We all know that Saturn rules fear. It’s the Greater Malefic, and in the ancient world, he symbolized lack, endings, and the cold touch of death. That’s pretty spooky! So when we’re dealing with paralyzing fear and icy dread, it’s reasonable to guess that Saturn is involved. But in the ancient world, we might find some disagreement. And the answer, as usual, lies in myth.
In ancient Greece, when astrology was being developed, Mars was Ares. And Ares lacked all the positive qualities we usually associate with Mars. Tenacity, strength, and victory would be later additions to his character, not coming into play until he was exported to Rome. No, in Greece, Ares meant war.
And not the positive connotations of war. Not strategy and cunning, which were reserved for Athena, not loyalty to fellow soldiers, which was left to whatever deity ruled the city, and not even victory or honor, which was Nike’s realm. Ares, the most hated of the gods, delighted in chaos.
Ares showed himself in the shrieks of pain as sword met skin, the panic and terror of a teenage soldier breaking ranks and fleeing, the frenzy of a berserker mowing through the crowd, and the shattered cry of loved ones realizing their men weren’t coming home. Even in the hymns of those who worshipped him, he’s portrayed as monstrous. “Mortal destroying king, defiled with gore, pleased with war’s dreadful and tumultuous roar.” He’s even described as he “whose works, with woe, embitter human life.” This is not a nice guy.
And he didn’t show up to battles alone. He had an entire retinue. They included his sister Enyo, who created the call to war and delighted in all manner of strife and conflict, his son Deimos, who ruled blind panic, and finally, his son Phobos, whose name in Greek simply meant “fear”.
That’s right! In classical mythology, fear was the literal offspring of Ares. And with this background, it’s easy to see why. War was a constant threat in the ancient Mediterranean. Cities and villages could be sacked at any time, and the horrors of war scarred nearly every man, with most having been called to fight at one point or another. Even in the Odyssey, there’s a mention of what we would today likely call PTSD, as Odysseus struggles with depression, paranoia, and flashbacks when he returns home. He would often be found staring out to sea, a blank look on his face. He had seen Ares’ work first-hand, and it changed him.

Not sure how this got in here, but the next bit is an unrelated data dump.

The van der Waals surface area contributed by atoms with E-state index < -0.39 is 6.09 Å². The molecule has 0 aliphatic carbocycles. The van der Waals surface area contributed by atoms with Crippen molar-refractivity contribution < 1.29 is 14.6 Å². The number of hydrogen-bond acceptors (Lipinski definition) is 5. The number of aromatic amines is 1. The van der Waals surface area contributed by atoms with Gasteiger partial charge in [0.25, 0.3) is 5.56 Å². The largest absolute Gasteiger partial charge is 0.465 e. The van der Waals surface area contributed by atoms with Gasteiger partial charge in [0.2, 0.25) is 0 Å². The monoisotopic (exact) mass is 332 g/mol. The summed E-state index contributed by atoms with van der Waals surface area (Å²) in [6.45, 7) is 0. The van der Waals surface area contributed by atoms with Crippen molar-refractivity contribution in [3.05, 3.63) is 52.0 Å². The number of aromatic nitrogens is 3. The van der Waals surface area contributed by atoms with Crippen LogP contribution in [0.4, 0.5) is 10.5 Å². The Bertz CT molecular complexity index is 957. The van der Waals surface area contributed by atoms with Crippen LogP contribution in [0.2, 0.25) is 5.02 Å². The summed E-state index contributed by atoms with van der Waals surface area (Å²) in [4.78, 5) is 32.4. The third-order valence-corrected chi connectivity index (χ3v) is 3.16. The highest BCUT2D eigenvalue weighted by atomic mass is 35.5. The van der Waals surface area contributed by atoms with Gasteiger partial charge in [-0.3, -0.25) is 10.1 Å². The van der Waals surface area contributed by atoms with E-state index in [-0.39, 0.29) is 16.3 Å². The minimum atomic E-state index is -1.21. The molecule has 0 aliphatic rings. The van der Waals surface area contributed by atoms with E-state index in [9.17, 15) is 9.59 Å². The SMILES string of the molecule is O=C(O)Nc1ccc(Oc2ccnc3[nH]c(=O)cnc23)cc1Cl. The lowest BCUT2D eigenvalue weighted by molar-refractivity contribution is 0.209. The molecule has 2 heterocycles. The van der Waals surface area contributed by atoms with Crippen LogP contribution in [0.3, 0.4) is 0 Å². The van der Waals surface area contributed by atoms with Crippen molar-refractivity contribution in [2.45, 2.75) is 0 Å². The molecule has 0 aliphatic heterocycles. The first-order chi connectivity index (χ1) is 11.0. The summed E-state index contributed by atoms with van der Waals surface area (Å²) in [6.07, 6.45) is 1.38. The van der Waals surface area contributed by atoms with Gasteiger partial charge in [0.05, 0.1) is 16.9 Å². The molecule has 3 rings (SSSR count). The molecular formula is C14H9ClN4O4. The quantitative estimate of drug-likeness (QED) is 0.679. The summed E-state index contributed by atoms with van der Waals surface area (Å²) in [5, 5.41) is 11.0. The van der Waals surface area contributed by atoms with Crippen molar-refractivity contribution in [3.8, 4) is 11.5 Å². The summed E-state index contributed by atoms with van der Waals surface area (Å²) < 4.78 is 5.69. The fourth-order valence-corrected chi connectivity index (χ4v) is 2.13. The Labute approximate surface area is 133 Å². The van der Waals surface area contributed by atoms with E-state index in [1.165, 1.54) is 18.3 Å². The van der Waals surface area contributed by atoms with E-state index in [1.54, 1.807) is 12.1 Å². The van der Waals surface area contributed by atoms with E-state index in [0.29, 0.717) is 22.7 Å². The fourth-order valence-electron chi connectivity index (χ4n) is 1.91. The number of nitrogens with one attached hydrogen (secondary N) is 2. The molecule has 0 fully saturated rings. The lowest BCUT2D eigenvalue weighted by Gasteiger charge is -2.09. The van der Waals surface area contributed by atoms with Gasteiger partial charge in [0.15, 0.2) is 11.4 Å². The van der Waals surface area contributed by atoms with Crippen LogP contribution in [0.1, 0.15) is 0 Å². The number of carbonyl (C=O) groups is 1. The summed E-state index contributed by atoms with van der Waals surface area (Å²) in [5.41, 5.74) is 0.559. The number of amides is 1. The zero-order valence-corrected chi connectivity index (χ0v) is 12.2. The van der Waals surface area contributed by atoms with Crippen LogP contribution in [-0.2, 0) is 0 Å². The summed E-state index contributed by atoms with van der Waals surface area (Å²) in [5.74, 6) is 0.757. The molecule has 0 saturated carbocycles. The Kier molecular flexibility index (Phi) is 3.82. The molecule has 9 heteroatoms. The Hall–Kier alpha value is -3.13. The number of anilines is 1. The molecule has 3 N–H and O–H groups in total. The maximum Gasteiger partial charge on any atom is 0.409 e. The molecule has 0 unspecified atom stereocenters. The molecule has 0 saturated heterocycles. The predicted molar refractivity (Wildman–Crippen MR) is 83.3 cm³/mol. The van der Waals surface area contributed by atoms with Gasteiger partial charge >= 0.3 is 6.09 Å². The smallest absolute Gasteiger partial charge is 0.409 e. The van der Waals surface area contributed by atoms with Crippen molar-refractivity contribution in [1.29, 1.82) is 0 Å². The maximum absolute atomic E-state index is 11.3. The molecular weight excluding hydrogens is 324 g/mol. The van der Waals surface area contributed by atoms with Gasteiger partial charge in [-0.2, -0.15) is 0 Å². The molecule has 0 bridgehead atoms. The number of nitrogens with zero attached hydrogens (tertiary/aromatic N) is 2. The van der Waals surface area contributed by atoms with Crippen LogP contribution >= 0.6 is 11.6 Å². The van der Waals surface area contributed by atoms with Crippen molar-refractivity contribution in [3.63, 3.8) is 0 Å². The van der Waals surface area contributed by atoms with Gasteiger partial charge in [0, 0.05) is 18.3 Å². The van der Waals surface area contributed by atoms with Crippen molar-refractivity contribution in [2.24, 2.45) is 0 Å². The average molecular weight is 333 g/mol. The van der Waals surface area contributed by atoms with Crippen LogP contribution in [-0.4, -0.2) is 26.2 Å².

But there’s a benefit even to this level of Martial fury. You see, Ares brings fear with him. When you’re fighting against him, fear works against you. When you don’t move, don’t act, don’t choose, don’t fight – that’s when fear becomes your enemy. But when you decide to consciously channel your Mars? That’s when the magic happens.
When you channel your Mars, you bring the fear with you. People want to block your way? Not when Ares and Phobos are standing at your shoulder. Life wants to hold you down? Not with this fighting spirit. Someone passive-aggressively pushing your buttons? Let Enyo drag that conflict to the surface so you can have it out. Not sure which action to take? Make a move in any direction, and Phobos will be at your back instead of staring you in the face.
Ares is, as I mentioned, not a nice guy. But life doesn’t always call for niceties, does it? Sometimes life requires a bold, powerful, no-hold-barred approach to our problems. And while few of us like to live in that space all the time, all of us can benefit from harnessing that fury every now and then. So when you’re mired in fear, don’t shrink. Stand up, take action, and let fear work for you.
Have you ever channeled Mars to overcome fear? What was the result?